The blood moon rises once again.
Sky watchers in the eastern half of the U.S. are in for a treat this weekend thanks to a perfect storm of celestial events.
May’s full “Flower Moon” will undergo a total lunar eclipse as it passes through the Earth’s shadow overnight Sunday into Monday on May 15 and 16. This will make the moon appear to turn red; hence its other colorful name — the “blood moon.”
What’s more, this full moon will be at its perigee that night, aka its closest point to Earth this month, which also makes it a “supermoon.”
In other words, we’re in for a “Super Flower Blood Moon” total lunar eclipse.
Where can I watch the lunar eclipse?
The eastern half of the United States and all of South America will get the opportunity to watch every phase of this total lunar eclipse. It will also be visible in much of Africa, Western Europe, Central and South America and most of North America, NASA says.
For optimal viewing, head to a spot that’s in a dark environment away from bright lights. And bring a telescope or a pair of binoculars to help enhance the view and get an eyeful of the moon’s blood-red hue — although you should be able to enjoy the spectacle without any special equipment, too.
If you want to take photos, NASA recommends using a camera on a tripod with exposures of at least several seconds.
What if it rains?
If overcast skies or rain dampen your viewing plans, or you live outside of the zone of totality to see the lunar eclipse (or city lights are spoiling the effect), then NASA will also be live-streaming the eclipse from locations around the world.
You can watch the live stream here, or catch the action on NASA’s Facebook page and YouTube channel.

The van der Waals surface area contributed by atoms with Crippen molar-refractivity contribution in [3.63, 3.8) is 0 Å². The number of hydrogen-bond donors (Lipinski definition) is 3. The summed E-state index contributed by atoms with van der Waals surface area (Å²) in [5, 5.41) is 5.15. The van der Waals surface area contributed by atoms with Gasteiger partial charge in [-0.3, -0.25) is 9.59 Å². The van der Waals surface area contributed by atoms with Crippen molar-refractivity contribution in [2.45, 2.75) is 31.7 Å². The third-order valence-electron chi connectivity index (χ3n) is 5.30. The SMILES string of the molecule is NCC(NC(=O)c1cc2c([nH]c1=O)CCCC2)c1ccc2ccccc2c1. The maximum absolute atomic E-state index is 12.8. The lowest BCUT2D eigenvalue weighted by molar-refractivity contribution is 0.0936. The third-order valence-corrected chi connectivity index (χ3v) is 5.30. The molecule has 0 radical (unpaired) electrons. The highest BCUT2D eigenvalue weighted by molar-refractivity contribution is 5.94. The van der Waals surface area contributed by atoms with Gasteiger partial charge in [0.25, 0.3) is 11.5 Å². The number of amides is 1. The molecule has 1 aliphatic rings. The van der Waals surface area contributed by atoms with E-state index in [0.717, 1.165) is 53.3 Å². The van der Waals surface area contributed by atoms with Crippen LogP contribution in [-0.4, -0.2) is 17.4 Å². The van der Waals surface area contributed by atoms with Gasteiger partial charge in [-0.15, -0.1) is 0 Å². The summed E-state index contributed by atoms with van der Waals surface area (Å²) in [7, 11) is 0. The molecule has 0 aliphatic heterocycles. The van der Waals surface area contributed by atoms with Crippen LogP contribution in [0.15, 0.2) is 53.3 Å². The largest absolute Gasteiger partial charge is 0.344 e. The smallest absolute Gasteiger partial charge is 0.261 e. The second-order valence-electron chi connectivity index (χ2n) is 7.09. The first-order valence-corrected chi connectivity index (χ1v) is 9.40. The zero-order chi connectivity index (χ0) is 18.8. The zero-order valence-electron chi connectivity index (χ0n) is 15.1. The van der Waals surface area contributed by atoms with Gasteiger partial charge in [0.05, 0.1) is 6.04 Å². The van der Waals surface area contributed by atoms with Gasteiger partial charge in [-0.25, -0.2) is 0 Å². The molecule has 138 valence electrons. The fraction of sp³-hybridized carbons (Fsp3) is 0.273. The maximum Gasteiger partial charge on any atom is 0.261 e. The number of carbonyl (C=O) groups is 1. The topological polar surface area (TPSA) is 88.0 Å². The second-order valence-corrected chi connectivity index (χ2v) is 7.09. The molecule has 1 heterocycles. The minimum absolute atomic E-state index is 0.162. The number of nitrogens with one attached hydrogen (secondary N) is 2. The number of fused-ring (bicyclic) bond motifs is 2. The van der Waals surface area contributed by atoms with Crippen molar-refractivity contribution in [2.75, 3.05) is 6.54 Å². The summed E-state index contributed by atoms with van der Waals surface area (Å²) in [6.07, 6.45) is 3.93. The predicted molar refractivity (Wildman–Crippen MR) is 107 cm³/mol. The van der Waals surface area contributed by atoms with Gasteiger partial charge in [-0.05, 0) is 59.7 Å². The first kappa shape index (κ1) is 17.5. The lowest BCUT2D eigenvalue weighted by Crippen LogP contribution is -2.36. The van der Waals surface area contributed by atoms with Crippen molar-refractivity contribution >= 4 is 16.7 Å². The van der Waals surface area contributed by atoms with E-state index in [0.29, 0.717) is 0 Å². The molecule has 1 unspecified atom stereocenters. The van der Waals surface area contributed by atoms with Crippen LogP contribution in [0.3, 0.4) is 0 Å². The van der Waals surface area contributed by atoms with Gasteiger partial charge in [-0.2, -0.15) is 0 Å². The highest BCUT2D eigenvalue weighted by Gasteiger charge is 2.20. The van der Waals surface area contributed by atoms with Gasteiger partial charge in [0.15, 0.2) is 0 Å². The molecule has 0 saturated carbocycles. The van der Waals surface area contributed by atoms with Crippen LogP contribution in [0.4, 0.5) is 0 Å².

What time does the lunar eclipse start?
The moon will begin entering the outer part of the Earth’s shadow (aka the penumbra) at 9:32 p.m. ET. on Sunday, May 15, NASA’s full moon guide explains. The moon will begin to dim, although the visual effect will be subtle at first.
But as the moon enters the darkest part of the Earth’s shadow, or the umbra, then the part of the moon within the umbra will start to appear very dark. NASA describes this as the moon looking like “a bite is being taken out” of it. This will occur between 10:28 p.m. and 11:29 p.m. ET.
When is the best time to see the blood moon?
The peak of the Super Flower Blood Moon total lunar eclipse is expected to happen just after midnight early Monday morning, at 12:11 a.m. ET.
The moon will be in the Earth’s full shadow from 11:29 p.m. ET on Sunday until 12:54 a.m. ET on Monday, and it will turn a coppery-red.
Then the moon will slowly emerge from the Earth’s full shadow between 12:54 a.m. and 1:55 a.m. Monday. The red color will fade as the moon exits the umbra, and now the heavenly body will look like a “bite” was taken out of the opposite side as before.
The effect will become much more subtle, until the eclipse ends at 2:50 a.m. Monday.